This moist and flavorful yeast bread with swirls of cinnamon and plump raisins is truly amazing. Yesterday morning was so perfect, fall break had started and I stayed up late and got to sleep in. When I woke up I had craving for cinnamon swirl bread and grits. Mmmm…I just had to have it! Luckily I already had everything that I needed in my kitchen to make it. When I was younger my parents always had a loaf of cinnamon swirl bread around. I loved to toast a slice of the bread and eat it with a big bowl of buttery grits. It was so perfect. 🙂 There is nothing quite like the smell of bread baking in the oven and this bread made my house smell so delicious for hours. I had a hard time waiting for this bread to cool…it smelled and looked so yummy! So why do you have to wait for the bread to cool? Well I guess technically you don’t…but if you cut it while it is warm the pressure from the knife will compress the loaf and you will end up with a doughy slice. Not cool at all! So resist the temptation, I promise you the wait is worth it. If you do like your bread warm, just pop it in the microwave for 10 seconds and slather with butter…mmmm…heaven. Why is it that so many people are hesitant to make yeast breads? I don’t get it, the hardest part is waiting for the bread to rise! Give this bread a try, baking with yeast isn’t as scary as you may think. If you don’t inhale this entire loaf after it cools, you can use this bread to make french toast or bread pudding.
Raisin Cinnamon Swirl Bread
- 1/2 cup milk
- 4 tablespoons (1/2 stick) unsalted butter, cut into 1/2 inch pieces
- 1 envelope instant yeast (2 1/4 teaspoons)
- 1/2 cup warm water (110°F)
- 1/3 cup sugar
- 2 eggs
- 1 1/2 teaspoons salt
- 1/2 teaspoon cinnamon
- 3 1/4-3 3/4 unbleached all purpose flour
- 1/4 cup sugar
- 5 teaspoons cinnamon
- 1/2 cup raisins
- Milk for brushing
- 1 large egg
- 2 teaspoons milk
Heat milk and butter in a small saucepan or in the microwave until the butter melts. Cool until warm, about 110°F.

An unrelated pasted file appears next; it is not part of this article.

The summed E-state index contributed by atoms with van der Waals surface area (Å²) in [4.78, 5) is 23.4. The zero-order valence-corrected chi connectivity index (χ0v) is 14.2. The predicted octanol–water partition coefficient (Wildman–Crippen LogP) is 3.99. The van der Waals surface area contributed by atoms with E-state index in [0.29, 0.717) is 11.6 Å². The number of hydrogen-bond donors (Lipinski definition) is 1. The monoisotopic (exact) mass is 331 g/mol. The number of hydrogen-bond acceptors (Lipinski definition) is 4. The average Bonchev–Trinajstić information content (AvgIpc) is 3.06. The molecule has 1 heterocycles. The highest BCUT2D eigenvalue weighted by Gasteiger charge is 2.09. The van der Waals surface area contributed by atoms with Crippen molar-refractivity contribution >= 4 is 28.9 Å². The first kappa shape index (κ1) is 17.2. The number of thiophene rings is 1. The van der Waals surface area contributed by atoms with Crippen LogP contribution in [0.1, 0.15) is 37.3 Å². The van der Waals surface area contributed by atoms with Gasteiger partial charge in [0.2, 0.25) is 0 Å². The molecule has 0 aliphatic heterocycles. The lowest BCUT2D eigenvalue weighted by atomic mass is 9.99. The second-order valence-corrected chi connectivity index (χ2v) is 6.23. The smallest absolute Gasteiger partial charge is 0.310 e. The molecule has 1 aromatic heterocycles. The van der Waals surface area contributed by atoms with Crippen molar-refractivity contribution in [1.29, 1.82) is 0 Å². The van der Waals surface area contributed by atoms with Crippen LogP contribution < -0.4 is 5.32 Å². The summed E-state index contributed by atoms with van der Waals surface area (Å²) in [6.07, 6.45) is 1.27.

Pour warm water into the bowl of a stand mixer fitted with the paddle attachment. Sprinkle yeast over water. On low speed, mix in sugar and eggs. Add salt, cinnamon, milk mixture, and 2 cups of flour. Mix on medium speed until blended, about 1 minute. Switch to the dough hook and add 1 1/4 cups more flour and knead at medium-low speed for 10 minutes or until dough is smooth and comes away from the sides of the bowl. Add flour sparingly if the dough sticks to the side of the bowl.
Turn the dough onto a work surface. If the dough is sticky, knead up to a 1/2 cup more flour to form a smooth, elastic, soft dough. Transfer the dough to a lightly oiled bowl, cover and let rise until doubled in size, 2 to 2 1/2 hours.
After the rise, punch down the center of the dough once. Making sure not to fold the dough, turn it onto an unfloured work surface; let dough rest 10 minutes.
Press the dough into an evenly shaped 6 x 8 inch rectangle. With the short end of the dough facing you, roll the dough with a rolling pin into a 18 X 8 inch rectangle. Brush dough liberally with milk. Sprinkle cinnamon mixture and raisins evenly over dough, leaving a 1/2 inch border on the far side.
Starting at the side closest to you, roll up the dough, pinching the seam tightly to secure. Push the side of the roll in so the loaf is no bigger than 9 inches. With the seam facing up, push in the center of both ends. Firmly pinch the dough at either end together to seal the sides of the loaf.
Place the loaf, seam side down, into prepared pan, press lightly to flatten. bread loaf fan, seam side facing down. Loosely cover the pan with plastic wrap and let rise 1 1/2 hours or until dough is 1 inch above the top of the pan.
Preheat oven to 350°F. In a small bowl, whisk together the egg and milk. Gently brush the top of the loaf with the egg mixture.
Bake until the bread is a golden brown, about 35-45 minutes and an instant-read thermometer inserted into the middle of the loaf reads 185 to 190°F.
Remove from pan and let cool on its side on a wire rack until room temperature, about 45 minutes.
Source: adapted from Baking Illustrated
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